TAMPA — Fourteen years ago, Lakeland resident Bob Schofield and his wife, Linda, went to Tallahassee to watch their daughter, Cindy, play in one of her first soccer matches at Florida State University. The Schofields watched a pair of games and then took in the Saturday football game – a game that just so happened to fall on Hall of Fame week – and the ceremony led to a quick flash in Bob Schofield’s mind.
Wouldn’t it be great if we were here for Cindy one day?
That day has come as Cindy Schofield, the leading prep scorer in Florida high school history and the holder of 31 FSU school records, including all-time goals (40), assists (22) and total points (102), will be honored on the field prior to the Seminoles’ home opener against Nevada.
Schofield, a standout at Lakeland Jenkins where she set the state scoring mark with 238 career goals, including a single-season record of 70, has been the girls soccer coach at Tampa Prep for four seasons. Earlier this summer, Schofield was inducted into the Polk County Athletics Hall of Fame.
The Terrapins coach said the FSU induction, which was announced in March, has just now started to sink in.
“I had no idea this would ever happen,” Schofield said. “It’s just now hitting me, when you look at the people in the Hall of Fame, Derrick Brooks, Burt Reynolds, I just have to pinch myself thinking I’m going to be with that group. It’s an incredible feeling.”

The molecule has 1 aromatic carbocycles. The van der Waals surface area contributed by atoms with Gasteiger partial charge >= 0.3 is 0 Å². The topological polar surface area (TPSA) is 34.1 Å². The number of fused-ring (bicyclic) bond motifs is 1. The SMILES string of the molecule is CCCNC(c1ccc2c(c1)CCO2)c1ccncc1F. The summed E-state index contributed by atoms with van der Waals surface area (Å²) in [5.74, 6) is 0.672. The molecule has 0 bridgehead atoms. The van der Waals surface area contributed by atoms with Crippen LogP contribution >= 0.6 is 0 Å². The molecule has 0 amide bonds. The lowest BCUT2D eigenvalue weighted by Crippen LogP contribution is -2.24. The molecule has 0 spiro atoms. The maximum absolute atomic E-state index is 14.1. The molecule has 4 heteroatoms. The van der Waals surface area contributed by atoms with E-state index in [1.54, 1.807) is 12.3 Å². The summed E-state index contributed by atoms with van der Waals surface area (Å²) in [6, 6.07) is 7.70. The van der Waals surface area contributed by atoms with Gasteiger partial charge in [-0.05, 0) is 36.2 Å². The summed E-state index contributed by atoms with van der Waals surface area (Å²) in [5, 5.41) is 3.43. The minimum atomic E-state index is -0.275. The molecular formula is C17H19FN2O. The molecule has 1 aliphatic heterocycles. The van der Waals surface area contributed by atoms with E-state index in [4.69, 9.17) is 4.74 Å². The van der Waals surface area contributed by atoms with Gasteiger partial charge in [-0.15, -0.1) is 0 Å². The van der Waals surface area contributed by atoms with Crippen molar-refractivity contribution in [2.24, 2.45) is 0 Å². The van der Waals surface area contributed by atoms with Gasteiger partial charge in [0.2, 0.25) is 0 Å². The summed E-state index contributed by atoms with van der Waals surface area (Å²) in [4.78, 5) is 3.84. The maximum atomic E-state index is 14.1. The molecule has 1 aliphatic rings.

When Schofield arrived, the Seminoles women’s soccer program was just three years old and she said her biggest accomplishments weren’t her individual accolades, but helping to bring the program from its infancy to a prominent standing in the NCAA ranks.
“We built the program, before my class they didn’t have a stadium – we played on intramural fields,” Schofield said. “We came in and got killed my first year. North Carolina beat us 9-0 that first year.”
“We had to change the mentality and it took a lot of hard work, but I knew we could build it into what it is today.”
Florida State finished 20-4 last season losing in the NCAA Tournament semifinals. The Seminoles (5-0-2) are currently ranked No. 4 in the nation.
Schofield said she was introduced to soccer attending her older brother’s youth matches “in a stroller” and her father said she was a natural competing at a high level against boys as there was not a strong girls youth program at the time. Bob said his daughter never looked at herself as a girl playing with boys, but as an athlete competing against other athletes and having an unquenchable competitive streak.
“Boys, they say, mature physically faster and earlier and playing with them gave her the ability to compete at a higher level,” Bob said. “She was smart, she just knew, ‘I know where the goal is,’ and she made a couple of moves and then the ball was in the net.”
“She was so competitive and she just couldn’t stand to lose. Parents or coaches from the other teams would yell, ‘Don’t let that girl score, don’t let that girl beat you,’ and she would score and I think that was her mentality. She didn’t care. She was going to put the ball in the net so you better get out of her way.”
Joining Schofield in today’s FSU Hall of Fame induction class are Matt Diaz (baseball), JoAnne Graf (softball coach), Sebastian Janikowski (football), Jamal Reynolds (football) and Sammie Smith (football). The five inductees as well as Moore Stone Award Winner, Douglas Mannheimer were honored at a banquet last night.